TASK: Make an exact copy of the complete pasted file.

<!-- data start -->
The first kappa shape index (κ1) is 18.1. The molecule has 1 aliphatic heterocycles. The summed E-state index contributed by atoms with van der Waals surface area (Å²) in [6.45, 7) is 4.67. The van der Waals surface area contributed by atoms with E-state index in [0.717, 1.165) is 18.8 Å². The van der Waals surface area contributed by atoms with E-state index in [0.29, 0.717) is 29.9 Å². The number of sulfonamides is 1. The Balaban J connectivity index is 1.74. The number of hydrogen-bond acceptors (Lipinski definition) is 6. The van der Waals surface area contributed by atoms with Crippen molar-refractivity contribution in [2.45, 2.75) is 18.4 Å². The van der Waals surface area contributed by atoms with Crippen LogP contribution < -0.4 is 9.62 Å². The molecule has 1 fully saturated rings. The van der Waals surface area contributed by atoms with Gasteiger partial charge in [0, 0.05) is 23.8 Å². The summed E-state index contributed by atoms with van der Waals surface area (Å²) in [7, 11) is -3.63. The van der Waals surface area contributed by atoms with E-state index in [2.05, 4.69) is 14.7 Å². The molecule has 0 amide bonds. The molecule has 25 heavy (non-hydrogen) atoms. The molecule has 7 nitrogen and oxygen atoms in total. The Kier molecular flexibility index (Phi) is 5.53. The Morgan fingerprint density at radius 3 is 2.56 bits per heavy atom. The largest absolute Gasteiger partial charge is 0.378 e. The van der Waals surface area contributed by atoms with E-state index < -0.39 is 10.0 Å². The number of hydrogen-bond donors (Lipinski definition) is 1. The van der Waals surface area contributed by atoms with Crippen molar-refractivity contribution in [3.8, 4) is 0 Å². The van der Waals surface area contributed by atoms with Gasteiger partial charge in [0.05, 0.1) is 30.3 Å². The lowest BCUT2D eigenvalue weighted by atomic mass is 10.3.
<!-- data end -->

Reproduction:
The first kappa shape index (κ1) is 18.1. The molecule has 1 aliphatic heterocycles. The summed E-state index contributed by atoms with van der Waals surface area (Å²) in [6.45, 7) is 4.67. The van der Waals surface area contributed by atoms with E-state index in [0.717, 1.165) is 18.8 Å². The van der Waals surface area contributed by atoms with E-state index in [0.29, 0.717) is 29.9 Å². The number of sulfonamides is 1. The Balaban J connectivity index is 1.74. The number of hydrogen-bond acceptors (Lipinski definition) is 6. The van der Waals surface area contributed by atoms with Crippen molar-refractivity contribution in [2.45, 2.75) is 18.4 Å². The van der Waals surface area contributed by atoms with Crippen LogP contribution < -0.4 is 9.62 Å². The molecule has 1 fully saturated rings. The van der Waals surface area contributed by atoms with Gasteiger partial charge in [0, 0.05) is 23.8 Å². The summed E-state index contributed by atoms with van der Waals surface area (Å²) in [7, 11) is -3.63. The van der Waals surface area contributed by atoms with E-state index in [2.05, 4.69) is 14.7 Å². The molecule has 0 amide bonds. The molecule has 25 heavy (non-hydrogen) atoms. The molecule has 7 nitrogen and oxygen atoms in total. The Kier molecular flexibility index (Phi) is 5.53. The Morgan fingerprint density at radius 3 is 2.56 bits per heavy atom. The largest absolute Gasteiger partial charge is 0.378 e. The van der Waals surface area contributed by atoms with E-state index < -0.39 is 10.0 Å². The number of hydrogen-bond donors (Lipinski definition) is 1. The van der Waals surface area contributed by atoms with Crippen molar-refractivity contribution in [3.8, 4) is 0 Å². The van der Waals surface area contributed by atoms with Gasteiger partial charge in [0.05, 0.1) is 30.3 Å². The lowest BCUT2D eigenvalue weighted by atomic mass is 10.3.